The Nit Nurse Inspection

The nit Nurse at Work
The inspection for NITS

When the local shop sold the fine toothed debugging combs. Arranged in tidy rows on card held on by an elastic cord. In colours black or grey. Black being the preferred colour for you could pick out the wriggling creature. The added excitement of cracking the varmint between the thumbnail and the comb. The task of combing over the laid out old Argus newspaper often fell to the father. Probably having not had a lot out of life and the sound of the crack. When the crawling quarry was caught could be compared with that excitement of a day at the races. Or the local fox hunt.

Parents combed their children’s golden locks. To seek out and destroy any nits or crawling foreign crab like creatures.Comments were often you caught them from sitting next to some one in that school. Or stay away from so and so they got nits. And one would hear the saying if one had a nap hand oh! I caught it off a lavatory seat. All in all anything changes witches were burnt once.
Some one must be blamed. Poverty bad living conditions you take your choice.

Man does like hunting.

Go to visit the any zoo look at the way the chimp enjoys hunting on one another for nits. The nit nurse. When in her sudden appearance nurse paid a visit to the school? To seek out and render those children. With any signs of infestation of nits. Searching fingers through ones hair her hands clad in rubber gloves. The terrifying fears of a note to parents or segregation wait in the corner.

Made for a hasty retreat when given the all clear.

Pure relief.

The Old Bull Caerleon

The Old Bull Pub Caerleon

You are looking at the village square with the view towards Jenkins the Iron Mongers. and also depicted is the Post office with its traditional red painted cast iron post box. The village still nestles in its past traditional old world or ravaged by the whiz kid over zealous young adventurous rip apart property development brigade. The Bull stands out as a traditional water hole for the travel sick tourist. Intent on sight seeing of Roman artefacts and remains. Ken Davies rides his vegetable cart in Roman or Celtic the last charioteer of Caerleon on USK. Faithfull horse Vicky towing the loaded cart on Kens round of vegetables sold to public at point of contact. Sadly the Scene is in time past. Kens Faithful horse friend Vicky passed away. The sadness of this traumatic endured time from the loss of his horse. Ken not long after sadly passed away and with sadness one can reflect that nothing is forever. Old age is remembering the past.

Ones old age is the is looking back on the never to be recaptured youth of ones yesteryear. One can never go back in time in body only in the memory of your own mind. Live then for today. Buy your beer at the bull and to hell with tomorrows hangover.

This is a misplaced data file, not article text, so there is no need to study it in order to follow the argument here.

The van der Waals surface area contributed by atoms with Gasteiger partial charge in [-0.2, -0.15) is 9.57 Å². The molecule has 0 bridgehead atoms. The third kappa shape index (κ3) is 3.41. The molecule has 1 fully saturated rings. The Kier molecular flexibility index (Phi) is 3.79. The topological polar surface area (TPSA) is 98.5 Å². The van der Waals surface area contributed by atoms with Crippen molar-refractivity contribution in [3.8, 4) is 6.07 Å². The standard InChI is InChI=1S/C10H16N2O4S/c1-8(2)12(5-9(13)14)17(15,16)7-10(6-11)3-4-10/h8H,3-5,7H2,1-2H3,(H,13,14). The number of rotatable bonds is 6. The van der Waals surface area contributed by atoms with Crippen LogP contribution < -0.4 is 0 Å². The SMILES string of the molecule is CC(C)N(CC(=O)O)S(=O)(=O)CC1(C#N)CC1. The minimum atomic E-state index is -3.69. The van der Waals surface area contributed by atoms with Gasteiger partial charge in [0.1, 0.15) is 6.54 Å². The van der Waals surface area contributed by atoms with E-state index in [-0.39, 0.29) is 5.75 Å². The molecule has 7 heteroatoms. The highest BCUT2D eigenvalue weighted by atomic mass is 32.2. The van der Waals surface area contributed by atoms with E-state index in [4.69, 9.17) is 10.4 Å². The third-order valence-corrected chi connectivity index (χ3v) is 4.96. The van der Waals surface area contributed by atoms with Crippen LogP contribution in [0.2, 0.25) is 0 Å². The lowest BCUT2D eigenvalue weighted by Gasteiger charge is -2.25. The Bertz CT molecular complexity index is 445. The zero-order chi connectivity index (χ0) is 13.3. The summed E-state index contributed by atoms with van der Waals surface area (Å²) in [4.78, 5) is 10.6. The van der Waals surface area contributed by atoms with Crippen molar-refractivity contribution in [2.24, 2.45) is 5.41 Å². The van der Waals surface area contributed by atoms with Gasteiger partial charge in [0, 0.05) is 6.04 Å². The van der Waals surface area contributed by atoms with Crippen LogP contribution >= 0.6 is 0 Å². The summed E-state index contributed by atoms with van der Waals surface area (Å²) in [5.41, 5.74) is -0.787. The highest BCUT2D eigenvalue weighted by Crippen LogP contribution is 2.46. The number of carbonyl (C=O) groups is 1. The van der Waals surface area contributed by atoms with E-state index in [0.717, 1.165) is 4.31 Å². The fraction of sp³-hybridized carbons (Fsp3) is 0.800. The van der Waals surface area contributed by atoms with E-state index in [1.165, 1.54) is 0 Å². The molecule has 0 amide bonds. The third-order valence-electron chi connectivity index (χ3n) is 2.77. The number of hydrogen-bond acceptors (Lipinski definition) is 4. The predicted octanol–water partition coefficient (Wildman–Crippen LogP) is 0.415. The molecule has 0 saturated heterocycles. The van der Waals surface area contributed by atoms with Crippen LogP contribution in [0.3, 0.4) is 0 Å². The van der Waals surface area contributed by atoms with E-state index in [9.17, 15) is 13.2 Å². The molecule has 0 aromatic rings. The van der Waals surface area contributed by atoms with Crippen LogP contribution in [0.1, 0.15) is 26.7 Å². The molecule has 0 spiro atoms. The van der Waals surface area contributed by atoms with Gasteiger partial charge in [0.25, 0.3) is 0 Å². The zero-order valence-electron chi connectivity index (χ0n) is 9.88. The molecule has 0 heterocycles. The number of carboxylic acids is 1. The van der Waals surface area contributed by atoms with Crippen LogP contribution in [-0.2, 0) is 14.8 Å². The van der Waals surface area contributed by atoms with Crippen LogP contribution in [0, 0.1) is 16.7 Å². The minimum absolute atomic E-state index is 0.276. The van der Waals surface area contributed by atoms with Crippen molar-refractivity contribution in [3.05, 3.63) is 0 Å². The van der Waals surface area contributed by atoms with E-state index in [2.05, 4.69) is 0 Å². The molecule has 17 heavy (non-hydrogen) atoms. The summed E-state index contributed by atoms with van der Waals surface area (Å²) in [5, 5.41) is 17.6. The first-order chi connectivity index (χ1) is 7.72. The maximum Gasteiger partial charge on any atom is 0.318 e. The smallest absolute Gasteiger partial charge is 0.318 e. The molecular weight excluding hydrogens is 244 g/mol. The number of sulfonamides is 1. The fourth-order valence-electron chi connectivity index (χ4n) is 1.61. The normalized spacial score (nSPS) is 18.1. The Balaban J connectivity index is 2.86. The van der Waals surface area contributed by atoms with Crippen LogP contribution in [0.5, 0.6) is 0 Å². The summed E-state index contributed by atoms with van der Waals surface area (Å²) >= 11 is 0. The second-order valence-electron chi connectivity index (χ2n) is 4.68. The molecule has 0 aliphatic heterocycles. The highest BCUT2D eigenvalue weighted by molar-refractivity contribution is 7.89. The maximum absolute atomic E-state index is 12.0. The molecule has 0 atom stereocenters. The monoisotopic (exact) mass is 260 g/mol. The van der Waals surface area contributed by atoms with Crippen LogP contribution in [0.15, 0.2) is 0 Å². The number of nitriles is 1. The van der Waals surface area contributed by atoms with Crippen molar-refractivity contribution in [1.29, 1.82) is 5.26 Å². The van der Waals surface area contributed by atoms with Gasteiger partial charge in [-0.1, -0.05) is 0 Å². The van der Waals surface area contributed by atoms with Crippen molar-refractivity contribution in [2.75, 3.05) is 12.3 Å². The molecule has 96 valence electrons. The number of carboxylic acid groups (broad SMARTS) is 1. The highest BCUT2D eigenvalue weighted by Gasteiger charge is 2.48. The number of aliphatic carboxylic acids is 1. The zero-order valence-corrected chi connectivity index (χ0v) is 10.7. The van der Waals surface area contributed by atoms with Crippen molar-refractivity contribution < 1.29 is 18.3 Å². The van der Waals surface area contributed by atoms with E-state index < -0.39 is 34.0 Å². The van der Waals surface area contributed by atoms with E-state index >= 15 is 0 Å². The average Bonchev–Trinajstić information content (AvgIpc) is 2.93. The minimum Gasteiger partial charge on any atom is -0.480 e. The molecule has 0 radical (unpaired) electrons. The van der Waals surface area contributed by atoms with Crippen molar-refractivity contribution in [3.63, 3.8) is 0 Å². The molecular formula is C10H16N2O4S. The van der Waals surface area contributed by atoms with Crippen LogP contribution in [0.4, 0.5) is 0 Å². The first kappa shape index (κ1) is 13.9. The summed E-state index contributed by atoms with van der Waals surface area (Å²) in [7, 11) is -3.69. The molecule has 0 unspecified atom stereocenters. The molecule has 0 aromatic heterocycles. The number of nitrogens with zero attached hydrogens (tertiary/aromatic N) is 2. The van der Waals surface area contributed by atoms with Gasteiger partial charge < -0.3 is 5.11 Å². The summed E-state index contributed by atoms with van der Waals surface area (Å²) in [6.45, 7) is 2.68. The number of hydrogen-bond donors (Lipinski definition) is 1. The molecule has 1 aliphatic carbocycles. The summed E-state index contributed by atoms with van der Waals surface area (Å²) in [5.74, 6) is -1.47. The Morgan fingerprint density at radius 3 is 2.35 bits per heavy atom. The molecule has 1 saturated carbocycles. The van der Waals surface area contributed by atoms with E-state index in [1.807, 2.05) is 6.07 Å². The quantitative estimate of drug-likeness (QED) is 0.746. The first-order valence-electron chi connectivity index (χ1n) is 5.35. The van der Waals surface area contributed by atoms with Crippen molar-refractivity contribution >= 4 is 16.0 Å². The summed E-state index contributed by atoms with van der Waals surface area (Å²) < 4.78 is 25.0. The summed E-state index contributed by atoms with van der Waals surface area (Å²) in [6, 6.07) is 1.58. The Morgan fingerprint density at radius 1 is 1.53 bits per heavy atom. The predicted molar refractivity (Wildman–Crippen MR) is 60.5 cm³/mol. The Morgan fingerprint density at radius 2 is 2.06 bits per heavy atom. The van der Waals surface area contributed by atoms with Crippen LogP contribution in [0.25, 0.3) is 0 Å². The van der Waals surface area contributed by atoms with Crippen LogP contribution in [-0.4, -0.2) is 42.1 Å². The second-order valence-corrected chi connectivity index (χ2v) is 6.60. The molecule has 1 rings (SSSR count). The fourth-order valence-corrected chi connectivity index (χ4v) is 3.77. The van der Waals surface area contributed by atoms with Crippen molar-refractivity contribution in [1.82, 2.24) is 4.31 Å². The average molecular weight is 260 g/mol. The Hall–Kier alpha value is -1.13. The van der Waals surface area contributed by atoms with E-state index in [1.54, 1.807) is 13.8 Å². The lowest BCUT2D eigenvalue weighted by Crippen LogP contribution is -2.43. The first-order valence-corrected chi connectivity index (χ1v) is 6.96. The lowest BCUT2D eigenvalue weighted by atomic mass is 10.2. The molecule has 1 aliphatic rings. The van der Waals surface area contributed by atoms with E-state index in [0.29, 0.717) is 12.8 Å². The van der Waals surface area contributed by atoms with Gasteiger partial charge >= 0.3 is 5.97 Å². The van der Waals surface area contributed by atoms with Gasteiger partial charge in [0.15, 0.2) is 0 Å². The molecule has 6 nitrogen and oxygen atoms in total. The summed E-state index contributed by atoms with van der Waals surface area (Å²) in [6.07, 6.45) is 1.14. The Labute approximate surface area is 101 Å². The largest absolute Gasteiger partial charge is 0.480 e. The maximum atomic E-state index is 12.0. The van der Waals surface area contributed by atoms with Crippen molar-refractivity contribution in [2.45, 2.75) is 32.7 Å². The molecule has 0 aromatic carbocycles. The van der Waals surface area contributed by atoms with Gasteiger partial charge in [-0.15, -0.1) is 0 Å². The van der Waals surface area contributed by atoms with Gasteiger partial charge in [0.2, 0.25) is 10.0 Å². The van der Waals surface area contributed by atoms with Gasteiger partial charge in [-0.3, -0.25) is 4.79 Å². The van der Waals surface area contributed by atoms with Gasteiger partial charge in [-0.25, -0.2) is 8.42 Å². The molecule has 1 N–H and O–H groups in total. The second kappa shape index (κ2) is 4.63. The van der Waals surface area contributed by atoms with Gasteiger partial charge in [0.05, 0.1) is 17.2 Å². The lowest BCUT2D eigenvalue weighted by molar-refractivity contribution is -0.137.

The Royal Albert Maindee

The regulars at the bar

The Royal Albert Maindee.With its prompt serving and friendly barmaids. Terry Williams and pleasant crowd of good ale drinkers supping instead of jabbing needles in parts that are not reached by a good pint of beer.Tony Titcomb the then landlord was of the breed of good and friendly landlords of this era. Which made for packed bars in these drinking water holes. No drugs or smoking bans prices cheaper than drugs. Making for anyone depressed could drown ones troubles in beer not drugs. One could rely on seeing a certain persons or character at ones local water hole as sure as day followed night. Jet Morgan beam me up Lemy. If I had a wish to be able to be transported back to the past.

If I were God chancellor

I would reduce the hop made fairy liquid and make it so much cheaper to get oiled up for a pound or two. Getting slightly intoxicated could be a lot more benefit than the permanent effects of hard tack drugs.

A Hangover doesn’t last forever.

Of course one must be sensible there is a difference in scratching ones arse and tearing it to pieces. Open longer hours in it self is not a good thing for our culture. Open for limited time with cheap ale buy one another a round or two of drinks and head for home with a guts poking out like a barrel. Makes for our friendly past way of life that existed before some meddling super whiz kid with a peak cap and silk underpants. With a wish to advise us how to eat oranges. He Joins a party receives his appointed power by creeping and pushing and spinning his ideas.

Whit Sunday Treat

Once upon a time we all went to church on Sunday several weeks before the whit religious Sunday. This became a sort of go to church on Sunday and get your mark to qualify for the treat. Which was a little stamp on the card that was presented to one when they attended Sunday school. The good lady Sunday school teacher taught about the good ways of the lord. And stamped the card to enable you to attend the walk in your Sunday best. Ones parents bought a fresh new suit of clothes of Jacket waist coat and short trousers. Paid for over the preceding months on another weekly installment card from the local Packman. The Packman called on his regular round. Displaying his samples of nice new woven of two by two twill cloth. In cut squares of cloth in book like form.